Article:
For this reason, as Bishop of Rome, I went to confirm that people in the faith and in communion. In fact — the third aspect — Malta is a key place from the perspective of evangelization as well. Many priests and religious, but even lay faithful, left from Malta and from Gozo, the country’s two dioceses, to bring their Christian witness all over the world. It is as if Saint Paul’s passing through there left his mission in the dna of the Maltese! For this reason, my visit was above all an act of gratitude — gratitude to God and to his holy, faithful people in Malta and Gozo.
Nevertheless, the wind of secularism, of a globalized pseudo-culture based on consumerism, neocapitalism and relativism, blows there as well. Therefore, it is time for the new evangelization there too. Like my predecessors, the visit that I made to the Grotto of Saint Paul was like drawing from the spring so that the Gospel might flow through Malta with the freshness of its origins and revive its great heritage of popular religiosity. This is symbolized in the National Marian Shrine of Ta’ Pinu on the island of Gozo where we celebrated an intense moment of prayer. There I heard the heart of the Maltese people beat. They have an immense trust in their Holy Mother. Mary always brings us back to the essentials, to Christ crucified and risen. And this for us, to his merciful love. Mary helps us to revive the flame of faith by drawing from the Holy Spirit’s flame that animates generation after generation to the joyful proclamation of the Gospel, for the joy of the Church is to evangelize! Let us not forget that expression of Saint Paul vi : the vocation of the Church is to evangelize; the joy of the Church is to evangelize. Let us not forget this because it is the most beautiful definition of the Church.
I take this opportunity to renew my gratitude to the President of the Republic of Malta, so courteous and brotherly: thanks to him and to his family; to the Prime Minister and the other Civil Authorities who welcomed me with such kindness; as well as the Bishops and all the members of the ecclesial community, to the volunteers and to all who accompanied me in prayer. I would not want to neglect to mention the John XXIII Centre for migrants: and the Franciscan Friar there, Father Dionysius Mintoff who runs the Centre. He is 91 and continues to work like this, with collaborators from the diocese. He is an example of apostolic zeal and love for migrants which is very much needed today. Through this visit, we sow, but it is the Lord who makes [things] grow. May his infinite goodness grant abundant fruits of peace and every good to the dear Maltese people! Thanks to the Maltese people for such a human, such a Christian welcome. Thank you very much.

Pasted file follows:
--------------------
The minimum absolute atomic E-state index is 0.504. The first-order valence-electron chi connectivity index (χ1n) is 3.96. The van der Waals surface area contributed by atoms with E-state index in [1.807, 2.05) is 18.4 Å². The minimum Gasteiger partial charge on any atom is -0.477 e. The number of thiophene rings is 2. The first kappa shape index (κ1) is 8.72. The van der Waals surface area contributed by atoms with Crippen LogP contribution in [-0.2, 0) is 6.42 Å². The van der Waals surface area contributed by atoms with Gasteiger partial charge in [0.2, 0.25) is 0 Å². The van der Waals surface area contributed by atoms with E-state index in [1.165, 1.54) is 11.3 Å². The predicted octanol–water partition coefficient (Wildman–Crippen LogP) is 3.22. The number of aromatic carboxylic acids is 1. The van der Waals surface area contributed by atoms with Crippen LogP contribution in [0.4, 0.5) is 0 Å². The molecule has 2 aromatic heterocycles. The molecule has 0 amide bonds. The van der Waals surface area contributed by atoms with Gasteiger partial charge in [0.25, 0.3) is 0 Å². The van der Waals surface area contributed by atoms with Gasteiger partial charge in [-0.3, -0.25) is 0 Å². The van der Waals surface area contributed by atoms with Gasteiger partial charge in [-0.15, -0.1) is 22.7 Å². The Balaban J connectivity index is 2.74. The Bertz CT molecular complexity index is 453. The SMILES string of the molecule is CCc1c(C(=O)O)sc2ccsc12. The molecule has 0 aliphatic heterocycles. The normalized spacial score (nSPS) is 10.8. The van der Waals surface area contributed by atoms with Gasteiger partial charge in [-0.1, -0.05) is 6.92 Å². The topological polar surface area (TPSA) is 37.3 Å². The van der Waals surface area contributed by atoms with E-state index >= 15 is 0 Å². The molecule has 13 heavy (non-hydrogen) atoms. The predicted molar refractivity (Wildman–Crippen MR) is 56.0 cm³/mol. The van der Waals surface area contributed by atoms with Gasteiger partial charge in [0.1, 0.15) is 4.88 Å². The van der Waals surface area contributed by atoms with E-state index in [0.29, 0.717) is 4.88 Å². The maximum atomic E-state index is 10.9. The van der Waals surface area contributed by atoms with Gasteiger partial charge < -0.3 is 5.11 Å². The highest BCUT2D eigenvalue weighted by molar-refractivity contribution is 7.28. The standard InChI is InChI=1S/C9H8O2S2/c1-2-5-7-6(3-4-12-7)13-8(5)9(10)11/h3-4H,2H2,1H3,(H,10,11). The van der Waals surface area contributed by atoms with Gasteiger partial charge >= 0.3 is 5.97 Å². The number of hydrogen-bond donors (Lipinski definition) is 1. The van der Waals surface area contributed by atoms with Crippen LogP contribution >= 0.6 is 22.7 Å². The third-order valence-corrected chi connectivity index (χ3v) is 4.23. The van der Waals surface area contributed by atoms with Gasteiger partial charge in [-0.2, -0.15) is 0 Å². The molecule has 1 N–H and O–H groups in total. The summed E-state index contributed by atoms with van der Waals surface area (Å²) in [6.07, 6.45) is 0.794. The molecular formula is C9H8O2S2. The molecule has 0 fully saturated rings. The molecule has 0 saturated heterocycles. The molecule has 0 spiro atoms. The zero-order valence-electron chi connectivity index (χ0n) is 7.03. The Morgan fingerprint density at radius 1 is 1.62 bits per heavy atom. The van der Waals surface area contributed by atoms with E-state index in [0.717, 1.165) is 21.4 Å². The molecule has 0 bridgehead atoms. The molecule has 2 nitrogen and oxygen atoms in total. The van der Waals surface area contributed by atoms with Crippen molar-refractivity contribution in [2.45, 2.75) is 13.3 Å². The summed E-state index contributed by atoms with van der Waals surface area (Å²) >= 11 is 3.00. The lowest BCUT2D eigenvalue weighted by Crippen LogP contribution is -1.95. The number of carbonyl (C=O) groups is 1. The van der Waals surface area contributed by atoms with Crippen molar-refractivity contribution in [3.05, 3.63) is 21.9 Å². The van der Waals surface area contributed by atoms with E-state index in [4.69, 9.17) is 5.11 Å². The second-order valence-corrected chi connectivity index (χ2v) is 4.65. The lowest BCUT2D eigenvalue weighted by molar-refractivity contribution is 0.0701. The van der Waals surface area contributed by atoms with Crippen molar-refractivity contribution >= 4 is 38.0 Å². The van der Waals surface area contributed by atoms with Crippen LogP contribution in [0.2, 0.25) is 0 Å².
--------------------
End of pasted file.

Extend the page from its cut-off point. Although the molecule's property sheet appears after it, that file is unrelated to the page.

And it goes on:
Today is International Day of Sport for Development and Peace, declared by the United Nations. I turn to the men and women of sport so that through their activity, they may be active witnesses of fraternity and peace. With its values, sports can carry out an important role in the world, opening the way to harmony among peoples, as long as it never loses its capacity for gratuitousness — sports for the sake of sports — and it does not become commercialized — the amateur aspect typical of true sports.
I greet the English-speaking pilgrims and visitors taking part in today’s Audience, especially the groups from Denmark and the United States. May our Lenten journey bring us to celebrate Easter with hearts purified and renewed by the grace of the Holy Spirit. I invoke upon each of you, and your families, joy and peace in our Lord Jesus Christ.
Lastly, as usual, my thoughts turn to the elderly, to the sick, to young people and to newlyweds. I invite you to live the imminent arrival of Holy Week with intense participation in the Mystery of the redeeming love that will be recalled in it. May the light of the Son of God, crucified and risen, guide you to the witness of his truth, which opens the mind of young people, brightens the hearts of the sick and the elderly and supports the mutual love of spouses. I offer my blessing to you all.